Sometime in the first half of 2005, Microsoft will ship Windows Server 2003 Service Pack 1 (SP1), a major feature and security update for its flagship server OS that is, in many ways, as important to Windows 2003 as Windows XP SP2 is to XP. Like other service packs, Windows 2003 SP1 will bring a host of security and bug fixes. It will also provide an unexpected performance bump, new features, and a wide range of security enhancements. Here's what you need to know about Windows 2003 SP1.
New Security Features
Windows 2003 SP1 includes the new Security Configuration Wizard (SCW), a graphical tool that walks you through the server configuration process. The tool uses Windows 2003's roles-based infrastructure to examine the ports and services that must be enabled for a server to fulfill its intended roles. The SCW turns off unneeded services and closes unneeded ports. Because the wizard uses XML-based security templates, you can easily create new templates related to specific needs or export templates to replicate a particular setup across a wide range of machines.
When you first reboot a Windows 2003 SP1 installation on a server that has a live network connection, you'll see a Post-Setup Security Updates screen that prompts you to update the server with any pending critical security updates and to configure Automatic Updates. Until you click Finish on this page, the machine ignores all inbound network traffic. Although you don't need to configure critical security updates or Automatic Updates, you do need to address this screen for the server to become fully functional.
As a major security update for what was already Microsoft's most secure Windows Server version ever, Windows 2003 SP1 also adds all the relevant security fixes that Microsoft first added to XP SP2. However, some of these features, such as Windows Firewall, the Data Execution Prevention (DEP) environment, and boot-time protection, behave differently in Windows 2003 SP1. For example, Windows Firewall is enabled by default only during clean installations (i.e., not upgrades) of Windows 2003 SP1 to protect the system from network-based attacks during the installation. After installation, Windows Firewall is disabled until you enable it.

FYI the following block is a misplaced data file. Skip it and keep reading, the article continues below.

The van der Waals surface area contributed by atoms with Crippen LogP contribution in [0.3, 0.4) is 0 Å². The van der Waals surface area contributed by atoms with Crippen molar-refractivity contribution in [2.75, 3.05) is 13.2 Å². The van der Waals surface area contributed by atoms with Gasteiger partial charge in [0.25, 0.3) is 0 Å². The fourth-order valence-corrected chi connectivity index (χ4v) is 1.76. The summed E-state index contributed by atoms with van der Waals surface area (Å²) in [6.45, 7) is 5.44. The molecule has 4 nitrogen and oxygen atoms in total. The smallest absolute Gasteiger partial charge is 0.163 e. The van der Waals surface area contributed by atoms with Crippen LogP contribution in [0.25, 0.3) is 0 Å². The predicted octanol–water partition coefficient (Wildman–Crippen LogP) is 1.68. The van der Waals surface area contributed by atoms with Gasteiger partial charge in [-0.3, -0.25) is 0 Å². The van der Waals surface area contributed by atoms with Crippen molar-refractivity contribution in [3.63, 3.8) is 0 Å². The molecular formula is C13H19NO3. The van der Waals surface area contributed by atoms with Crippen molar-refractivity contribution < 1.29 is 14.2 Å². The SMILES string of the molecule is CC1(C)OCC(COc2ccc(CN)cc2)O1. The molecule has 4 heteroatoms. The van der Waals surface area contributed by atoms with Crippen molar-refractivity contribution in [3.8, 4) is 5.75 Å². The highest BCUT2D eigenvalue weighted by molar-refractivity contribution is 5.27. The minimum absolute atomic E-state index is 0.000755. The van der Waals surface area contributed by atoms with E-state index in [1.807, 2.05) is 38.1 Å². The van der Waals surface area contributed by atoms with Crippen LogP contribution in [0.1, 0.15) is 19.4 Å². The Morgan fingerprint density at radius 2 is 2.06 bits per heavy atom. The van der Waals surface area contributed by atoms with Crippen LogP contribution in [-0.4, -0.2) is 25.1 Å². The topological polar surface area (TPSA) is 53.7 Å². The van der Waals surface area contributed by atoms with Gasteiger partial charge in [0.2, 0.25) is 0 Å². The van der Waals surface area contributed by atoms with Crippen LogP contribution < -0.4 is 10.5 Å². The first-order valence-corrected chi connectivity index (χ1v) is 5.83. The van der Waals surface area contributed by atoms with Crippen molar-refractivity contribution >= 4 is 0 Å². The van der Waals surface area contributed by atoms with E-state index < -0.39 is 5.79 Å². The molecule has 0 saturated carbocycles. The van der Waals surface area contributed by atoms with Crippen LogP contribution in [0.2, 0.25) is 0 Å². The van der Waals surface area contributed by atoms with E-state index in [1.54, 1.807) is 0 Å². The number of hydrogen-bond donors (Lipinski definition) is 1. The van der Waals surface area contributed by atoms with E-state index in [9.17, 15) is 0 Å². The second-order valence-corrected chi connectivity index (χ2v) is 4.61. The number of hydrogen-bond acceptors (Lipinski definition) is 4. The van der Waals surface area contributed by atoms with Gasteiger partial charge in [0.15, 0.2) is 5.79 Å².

Windows 2003 SP1 also adds the DEP memory-protection technology, as well as changes to low-level technologies such as Distributed COM (DCOM) and user-level applications such as Microsoft Internet Explorer (IE). IE gets the Local Machine zone lockdown, Information Bar, pop-up blocking, add-on management, and low-level architectural changes that the XP SP2 version of IE first received.
Although improving performance wasn't a key goal of Windows 2003 SP1, Microsoft was pleasantly surprised to discover that new code optimizations have generally improved performance. So virtually every Windows 2003 SP1 installation should realize at least a small performance improvement. However, SP1 doesn't include a new version of the kernel or other core Windows Server code. Instead, Microsoft built SP1 on the same kernel as the original software release and says that enterprises won't need to extensively test application compatibility when they upgrade to SP1.
New Wireless Tools
Windows 2003 SP1 ships with a new Wireless Provisioning Services (WPS) technology that lets wireless ISPs (i.e., those companies that operate wireless hotspots at locations such as coffee shops, airports, and the public areas of corporations) use a secure, standards-based wireless provisioning platform. WPS lets clients connect seamlessly to a wireless network and roam from network to network without having to reconfigure settings. Although WPS is a new feature of Windows 2003 SP1, it builds on earlier Windows 2003 technologies such as Protected Extensible Authentication Protocol (PEAP) and Wi-Fi, the 802.11b wireless standard.
Windows 2003 SPI also includes a new Wireless Network Setup Wizard that helps administrators configure secure wireless networks. Like its XP SP2–based counterpart, the Wireless Network Setup Wizard in Windows 2003 can copy configuration settings to USB flash drives or other removable media, then use the information to configure other servers. (Malicious users can also use this data to compromise your wireless network, if you're not careful.)
Like XP SP2, Windows 2003 SP1 is a major upgrade that almost constitutes a new product version. For this reason, I recommend that you evaluate Windows 2003 SP1 as soon as possible, with an eye toward rolling it out to your Windows 2003 machines as quickly as feasible. Although no security upgrade will be perfect, Windows 2003 SP1 establishes a new security baseline and helps you, via the SCW, to securely configure servers for specific roles. It's an important upgrade that you shouldn't ignore.